A Rewind Festival mainstay and one of its favourite acts, Nik Kershaw has been coming to the festival for over a decade now. Once tired of being tied to his nostalgia-inducing mega hits including 'Wouldn't it be Good' and 'The Riddle', he now embraces them. "They're old friends, the hits", he explains as we sit down for a chat; "you just come to realise that if it wasn't for those songs, you won't be doing any of this". Judging by the reaction he receives on the banks of the Thames in Henley, his fans are clearly delighted he feels this way. Talking success, and difficult guitar solos, we caught up with Nik Kershaw. Near a tree by a river; Eamon O’Neill.
Hi Nik, you're back and Rewind again, and you've done a few of these haven't you?
Yeah, I think my first one was 2010. I've probably done at least one, sometimes two every year. So, yeah, it's mounting up.
You released excellent new album 'Oxymoron' a couple of years ago, so what's it like for you to be doing the hits at a festival like this?
They're old friends, the hits. You know, I think every everybody goes through a stage of getting fed up with playing them or just resenting them a little bit. Bringing out an album in 1999, I think, the '15 Minutes' album, I was really proud of it, and I'd worked really hard on it. Blood, sweat, and tears went into it, and then you release it and then everybody just wants to talk about the old songs, and there was a time, sort of early 2000s, where I kind of resented the old songs. They felt like a bit of a monkey on me, but then you just come to realise that if it wasn't for those songs, you won't be doing any of this. So they've been very, very good to me over the years.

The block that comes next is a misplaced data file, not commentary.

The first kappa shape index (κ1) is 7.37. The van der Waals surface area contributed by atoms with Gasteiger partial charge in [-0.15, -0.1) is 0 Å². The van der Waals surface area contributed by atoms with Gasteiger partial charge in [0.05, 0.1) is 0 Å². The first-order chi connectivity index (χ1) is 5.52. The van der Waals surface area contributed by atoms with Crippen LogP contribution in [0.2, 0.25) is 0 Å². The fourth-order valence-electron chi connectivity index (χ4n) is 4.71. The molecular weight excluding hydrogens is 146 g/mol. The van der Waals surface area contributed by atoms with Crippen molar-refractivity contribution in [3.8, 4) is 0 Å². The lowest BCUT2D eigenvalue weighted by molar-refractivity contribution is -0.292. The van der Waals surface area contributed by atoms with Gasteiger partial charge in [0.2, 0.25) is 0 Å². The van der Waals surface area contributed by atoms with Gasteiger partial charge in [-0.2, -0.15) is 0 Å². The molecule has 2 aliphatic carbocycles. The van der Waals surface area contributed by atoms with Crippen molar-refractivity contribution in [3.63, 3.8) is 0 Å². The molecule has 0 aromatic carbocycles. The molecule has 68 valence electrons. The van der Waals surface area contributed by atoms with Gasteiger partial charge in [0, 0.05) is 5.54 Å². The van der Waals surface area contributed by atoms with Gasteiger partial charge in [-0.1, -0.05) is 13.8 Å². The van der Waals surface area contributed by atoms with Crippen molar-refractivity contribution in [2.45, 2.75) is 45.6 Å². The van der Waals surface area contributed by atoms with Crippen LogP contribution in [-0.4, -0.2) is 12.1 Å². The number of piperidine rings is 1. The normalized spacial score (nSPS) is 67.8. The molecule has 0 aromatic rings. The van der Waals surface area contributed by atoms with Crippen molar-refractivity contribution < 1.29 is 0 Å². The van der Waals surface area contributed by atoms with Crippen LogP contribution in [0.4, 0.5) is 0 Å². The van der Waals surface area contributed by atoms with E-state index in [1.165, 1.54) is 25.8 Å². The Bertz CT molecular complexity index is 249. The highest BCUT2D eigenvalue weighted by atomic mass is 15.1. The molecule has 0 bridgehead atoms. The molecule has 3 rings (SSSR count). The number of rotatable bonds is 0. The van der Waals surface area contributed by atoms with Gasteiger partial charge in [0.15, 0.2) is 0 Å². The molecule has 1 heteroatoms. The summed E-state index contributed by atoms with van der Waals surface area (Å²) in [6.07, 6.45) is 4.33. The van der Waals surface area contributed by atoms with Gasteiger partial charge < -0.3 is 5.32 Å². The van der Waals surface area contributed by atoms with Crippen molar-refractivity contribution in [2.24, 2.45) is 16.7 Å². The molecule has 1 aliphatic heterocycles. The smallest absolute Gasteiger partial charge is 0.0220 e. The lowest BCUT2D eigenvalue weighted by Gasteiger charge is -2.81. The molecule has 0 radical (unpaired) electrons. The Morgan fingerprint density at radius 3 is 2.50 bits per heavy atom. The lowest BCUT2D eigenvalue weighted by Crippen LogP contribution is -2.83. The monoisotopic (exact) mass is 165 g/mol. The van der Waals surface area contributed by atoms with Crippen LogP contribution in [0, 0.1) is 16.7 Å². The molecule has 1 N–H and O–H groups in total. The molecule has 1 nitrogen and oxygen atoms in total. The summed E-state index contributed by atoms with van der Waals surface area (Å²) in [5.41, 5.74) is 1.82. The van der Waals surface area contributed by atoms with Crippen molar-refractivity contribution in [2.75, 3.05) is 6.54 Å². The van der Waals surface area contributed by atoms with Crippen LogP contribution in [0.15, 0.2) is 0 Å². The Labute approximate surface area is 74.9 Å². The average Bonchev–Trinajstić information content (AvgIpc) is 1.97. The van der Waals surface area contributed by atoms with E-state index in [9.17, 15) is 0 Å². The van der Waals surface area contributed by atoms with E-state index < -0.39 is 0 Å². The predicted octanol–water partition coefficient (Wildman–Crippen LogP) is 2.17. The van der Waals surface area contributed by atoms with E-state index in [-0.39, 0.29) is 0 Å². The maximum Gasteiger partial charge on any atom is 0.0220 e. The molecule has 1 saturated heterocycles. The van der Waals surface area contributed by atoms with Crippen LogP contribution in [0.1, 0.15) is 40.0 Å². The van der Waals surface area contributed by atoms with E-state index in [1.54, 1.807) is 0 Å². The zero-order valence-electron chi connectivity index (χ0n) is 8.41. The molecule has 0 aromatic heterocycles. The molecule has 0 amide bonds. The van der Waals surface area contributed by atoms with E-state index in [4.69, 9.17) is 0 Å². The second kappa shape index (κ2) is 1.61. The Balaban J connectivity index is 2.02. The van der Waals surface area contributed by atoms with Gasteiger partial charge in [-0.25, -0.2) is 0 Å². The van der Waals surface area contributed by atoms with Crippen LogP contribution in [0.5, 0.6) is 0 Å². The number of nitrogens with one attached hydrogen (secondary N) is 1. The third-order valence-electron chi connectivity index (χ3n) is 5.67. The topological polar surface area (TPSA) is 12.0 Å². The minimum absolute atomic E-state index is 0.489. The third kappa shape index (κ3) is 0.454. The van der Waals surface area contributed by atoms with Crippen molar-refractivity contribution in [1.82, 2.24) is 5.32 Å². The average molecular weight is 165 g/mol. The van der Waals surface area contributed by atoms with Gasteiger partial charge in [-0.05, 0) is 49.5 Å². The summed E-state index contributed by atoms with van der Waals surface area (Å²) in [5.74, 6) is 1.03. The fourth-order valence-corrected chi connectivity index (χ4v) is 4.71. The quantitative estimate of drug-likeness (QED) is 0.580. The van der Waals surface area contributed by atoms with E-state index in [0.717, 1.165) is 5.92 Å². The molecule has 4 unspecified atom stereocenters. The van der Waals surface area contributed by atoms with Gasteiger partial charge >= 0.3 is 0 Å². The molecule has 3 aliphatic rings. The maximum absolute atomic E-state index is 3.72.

So you're at peace with that now?
Every now and again I really don't mind coming out, and it enables me to walk in front of all those people, and those people singing the songs back to me is something I love.
You were a serious musician from the off coming from a jazz fusion background; landing in the pop world, do you think sometimes people missed that point?
Possibly. I mean, that was the way I was promoted very early on; I was a Smash Hits artist, and that's fine. Again, you get the same argument, you know, for; "if it wasn't for that, would I have had any success at all?" I don't know; maybe it was all the branding and the marketing in the first place. So that's cool. I'm lots of different things to lots of different people, and I just kind of get on with it. I'm quite happy that people are still interested in any shape, to be honest.
You were quite young when you recorded 'Wouldn't it be Good'; you must look back and be really proud of that.
Yeah, I'm proud. I'm very proud of that one. That's probably one of those songs, the big hits. That's probably the one over the years that I've never been tempted to mess with live. Yeah, it's always pretty much the same.
I love the layering on the guitar solo. Is that sampled horns?
It's real brass. It's horns. In fact it's Michael Jackson's horn section.
How did that come about?